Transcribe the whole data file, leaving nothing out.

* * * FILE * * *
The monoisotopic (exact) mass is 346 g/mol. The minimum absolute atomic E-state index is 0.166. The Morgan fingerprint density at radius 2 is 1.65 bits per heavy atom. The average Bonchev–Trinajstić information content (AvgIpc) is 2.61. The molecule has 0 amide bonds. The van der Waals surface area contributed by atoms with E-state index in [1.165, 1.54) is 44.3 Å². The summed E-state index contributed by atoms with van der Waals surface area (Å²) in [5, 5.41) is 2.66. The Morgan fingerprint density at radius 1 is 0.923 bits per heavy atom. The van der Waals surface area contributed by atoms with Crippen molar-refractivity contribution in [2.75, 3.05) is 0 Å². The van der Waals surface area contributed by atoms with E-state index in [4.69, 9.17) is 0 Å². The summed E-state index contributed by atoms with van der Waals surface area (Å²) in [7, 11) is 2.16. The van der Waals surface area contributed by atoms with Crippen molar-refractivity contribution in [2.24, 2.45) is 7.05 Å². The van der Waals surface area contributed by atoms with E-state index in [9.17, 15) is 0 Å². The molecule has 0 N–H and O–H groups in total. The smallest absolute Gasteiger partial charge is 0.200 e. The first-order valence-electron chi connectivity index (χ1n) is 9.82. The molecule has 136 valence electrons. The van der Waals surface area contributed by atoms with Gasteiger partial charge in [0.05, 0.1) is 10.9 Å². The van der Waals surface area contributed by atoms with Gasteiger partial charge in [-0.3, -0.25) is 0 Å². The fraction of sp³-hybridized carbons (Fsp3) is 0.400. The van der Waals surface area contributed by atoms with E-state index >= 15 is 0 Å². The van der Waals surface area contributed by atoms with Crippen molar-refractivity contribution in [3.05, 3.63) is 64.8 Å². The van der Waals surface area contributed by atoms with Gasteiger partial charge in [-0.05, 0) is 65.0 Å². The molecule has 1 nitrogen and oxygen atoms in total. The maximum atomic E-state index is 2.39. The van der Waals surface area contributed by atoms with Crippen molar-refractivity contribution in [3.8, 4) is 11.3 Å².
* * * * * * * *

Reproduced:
The monoisotopic (exact) mass is 346 g/mol. The minimum absolute atomic E-state index is 0.166. The Morgan fingerprint density at radius 2 is 1.65 bits per heavy atom. The average Bonchev–Trinajstić information content (AvgIpc) is 2.61. The molecule has 0 amide bonds. The van der Waals surface area contributed by atoms with E-state index in [1.165, 1.54) is 44.3 Å². The summed E-state index contributed by atoms with van der Waals surface area (Å²) in [5, 5.41) is 2.66. The Morgan fingerprint density at radius 1 is 0.923 bits per heavy atom. The van der Waals surface area contributed by atoms with Crippen molar-refractivity contribution in [2.75, 3.05) is 0 Å². The van der Waals surface area contributed by atoms with E-state index in [4.69, 9.17) is 0 Å². The summed E-state index contributed by atoms with van der Waals surface area (Å²) in [7, 11) is 2.16. The van der Waals surface area contributed by atoms with Crippen molar-refractivity contribution in [2.24, 2.45) is 7.05 Å². The van der Waals surface area contributed by atoms with E-state index in [9.17, 15) is 0 Å². The molecule has 0 N–H and O–H groups in total. The smallest absolute Gasteiger partial charge is 0.200 e. The first-order valence-electron chi connectivity index (χ1n) is 9.82. The molecule has 136 valence electrons. The van der Waals surface area contributed by atoms with Gasteiger partial charge in [0.05, 0.1) is 10.9 Å². The van der Waals surface area contributed by atoms with Gasteiger partial charge in [-0.3, -0.25) is 0 Å². The fraction of sp³-hybridized carbons (Fsp3) is 0.400. The van der Waals surface area contributed by atoms with E-state index >= 15 is 0 Å². The van der Waals surface area contributed by atoms with Crippen molar-refractivity contribution in [3.05, 3.63) is 64.8 Å². The van der Waals surface area contributed by atoms with Gasteiger partial charge in [-0.05, 0) is 65.0 Å². The molecule has 1 nitrogen and oxygen atoms in total. The maximum atomic E-state index is 2.39. The van der Waals surface area contributed by atoms with Crippen molar-refractivity contribution in [3.8, 4) is 11.3 Å².